19. 19. 2. Avoidance-avoidance conflicts • Arise when consumers must choose between two options with unfavorable consequences • Marketers seek ways to minimize the negative aspects of purchasing their product • Marketers may also emphasize the negatives related to avoiding the purchase of the product Example • Paying to fix up the old car or buying another one • Life insurance is a classic example: paying premiums vs. leaving your family unprotected How do they do that? • Car: low-rate financing, payment plans, etc. • Insurance: turn it into an investment
  20. 20. 3. Approach-avoidance conflicts • Most typical conflict because every purchase requires parting with something (time, money, energy, risk) • Consumers only purchase products when they believe the benefits outweigh the costs • It is the job of marketers to convince consumers that their product’s value exceeds its costs
  21. 21. Personality and Consumer Behavior Personality is derived from Latin words which: • Personare – to speak through • Persona – an actor’s mask, a character in a play • Pesona grata – an acceptable person • Persona non grata – an unacceptable person • Personality is the way in which you understand the world and your place in it, the things that motivate you, and the way in which you learn, are all aspects of your personality.
  22. 22. What is Consumer Personality? • Some theorists prefer to view personality as a unified whole: others focus on specific traits. The wide variation in viewpoints make it difficult to arrive at a single definition. • defined as those inner psychological characteristics that both determine and reflect how a person responds to his/her environment (i.e., both heredity and environment have impact on personality development).
  23. 23. Determinant of Personality • The major determinants of personality of a person can be grouped into four broad headings. 1. Biological Factors 2. Cultural Factors 3. Family and Social Factors 4. Situational Factors
  24. 24. 1. Biological Factors Biological (inborn) factors may be studied under three heads the heredity, the brain and physical structure. A. Heredity. The relative effect of heredity comprises an old argument in personality theory. • Certain characteristics, primarily physical in nature, are inherited from one’s parent, transmitted by genes in the chromosomes contributed by each parent. • The importance of heredity varies from one personality trait to another. For instance, heredity is generally more important in determining a person’s character.
  25. 25. Cont. B. Brain. Another biological factor that influences, personality is the role of brain in an individual. C. Physical features. Perhaps the most outstanding factor that contributes to personality is the physical structure of an individual. An individual’s external appearance is proved to be having a tremendous effect on one's personality. For instance, the fact that a person is short or tall, fat or skinny, handsome or ugly, black or whitish will undoubtedly influence the person’s effect on others and in turn, will affect the self-concept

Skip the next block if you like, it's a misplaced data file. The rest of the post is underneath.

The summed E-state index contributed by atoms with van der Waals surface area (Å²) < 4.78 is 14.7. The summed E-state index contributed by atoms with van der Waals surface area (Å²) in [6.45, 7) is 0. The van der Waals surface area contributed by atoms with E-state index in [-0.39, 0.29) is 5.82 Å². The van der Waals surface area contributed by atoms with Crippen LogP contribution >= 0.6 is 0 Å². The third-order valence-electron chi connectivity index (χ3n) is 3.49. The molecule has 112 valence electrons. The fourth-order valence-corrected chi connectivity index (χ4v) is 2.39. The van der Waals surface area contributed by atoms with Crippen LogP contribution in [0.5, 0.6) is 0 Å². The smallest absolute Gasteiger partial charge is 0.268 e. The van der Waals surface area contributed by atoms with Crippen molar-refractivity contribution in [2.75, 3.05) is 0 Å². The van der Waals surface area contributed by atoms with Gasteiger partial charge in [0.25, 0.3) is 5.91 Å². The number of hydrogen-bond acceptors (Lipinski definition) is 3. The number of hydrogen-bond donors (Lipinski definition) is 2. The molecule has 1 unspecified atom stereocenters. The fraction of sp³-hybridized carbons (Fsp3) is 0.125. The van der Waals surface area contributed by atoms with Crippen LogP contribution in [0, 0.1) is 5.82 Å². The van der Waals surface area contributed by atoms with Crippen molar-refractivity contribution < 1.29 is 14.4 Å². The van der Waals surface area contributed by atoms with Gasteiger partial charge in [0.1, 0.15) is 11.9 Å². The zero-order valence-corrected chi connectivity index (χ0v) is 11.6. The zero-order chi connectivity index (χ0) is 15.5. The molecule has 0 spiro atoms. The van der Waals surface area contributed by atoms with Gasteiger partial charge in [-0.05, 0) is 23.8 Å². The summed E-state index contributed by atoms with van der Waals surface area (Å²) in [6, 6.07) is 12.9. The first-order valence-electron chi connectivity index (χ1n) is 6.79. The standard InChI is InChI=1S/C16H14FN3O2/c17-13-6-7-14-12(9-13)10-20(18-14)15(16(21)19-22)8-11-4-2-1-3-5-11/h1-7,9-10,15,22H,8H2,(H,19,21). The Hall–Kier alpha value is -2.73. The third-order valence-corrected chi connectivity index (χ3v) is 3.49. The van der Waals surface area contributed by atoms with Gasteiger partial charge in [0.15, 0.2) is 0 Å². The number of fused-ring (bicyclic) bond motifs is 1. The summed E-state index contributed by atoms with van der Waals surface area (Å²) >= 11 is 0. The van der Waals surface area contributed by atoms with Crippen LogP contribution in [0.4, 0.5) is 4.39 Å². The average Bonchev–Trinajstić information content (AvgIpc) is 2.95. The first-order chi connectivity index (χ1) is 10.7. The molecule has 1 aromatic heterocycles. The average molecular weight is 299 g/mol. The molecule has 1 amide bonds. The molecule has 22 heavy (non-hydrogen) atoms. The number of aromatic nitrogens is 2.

26. 26. 2. Cultural Factors • Culture is traditionally considered as the major determinant of an individual’s personality • Culture expects and trains its members to behave in the ways that are acceptable to the group.
  27. 27. 3. Family and Social Factors • Family and social factors are also important in shaping personality of an individual • we have to understand the socialization and identification process • Socialization is the process by which an individual infant acquires from the enormously wide range of behavioral potentials that are open to him/her at birth. • It initially starts with a contact with the mother and later on with other members of the family and the social group which play influential roles in shaping in the infant's personality
  28. 28. Cont. • Identification is fundamental in understanding personality. Identification starts when a person begins to identify himself with some other members of the family. • Apart from family background, social class also influences a person’s perception, perception of self and others, and perception of work, authority and money, etc.
  29. 29. 4. Situational Factors • The effect of environment is quite strong. • Knowledge, skill and language are obviously acquired and represent important modifications of behavior. • Learned modification in behavior are not passed on to children, they are acquired by them through their own personal experience, through interaction with the environment
  30. 30. Brand personality • Consumers tend to attribute various descriptive “personality like” traits or characteristics the ingredients of brand personalities to different brands in a wide variety of product categories. • Associating the Brand with gender of masculine or feminine is called Brand personification • Consumers not only attribute personality traits to products, but also, they tend to associate personality factors with specific colors
  31. 31. Cont. • For instance, products with red color, implies excitement, human, strong, hot and passionate. Yellow is associated with novelty, caution, temporary, warmth and black frequently indicates sophistication, power, authority and Mystery. Other color connotations also include: • Blue – commands, respects, authority • Green – secure, natural, relaxed or easy-going living things • Orange – powerful, affordable, informal • Brown – informal and relaxed, masculine, nature • White – goodness, purity, chastity, cleanliness, attractiveness, refinement, formality • Silver, gold and platinum – royal, wealthy, stately.
  32. 32. Emotions • Recall that motives can be rational or emotional • Love, fear, anger, envy, loneliness, sorrow • These emotions influence our behavior • In recognition, marketers use emotions to sell products Examples of emotions that influence behavior? • Love: gifts, flowers, greeting cards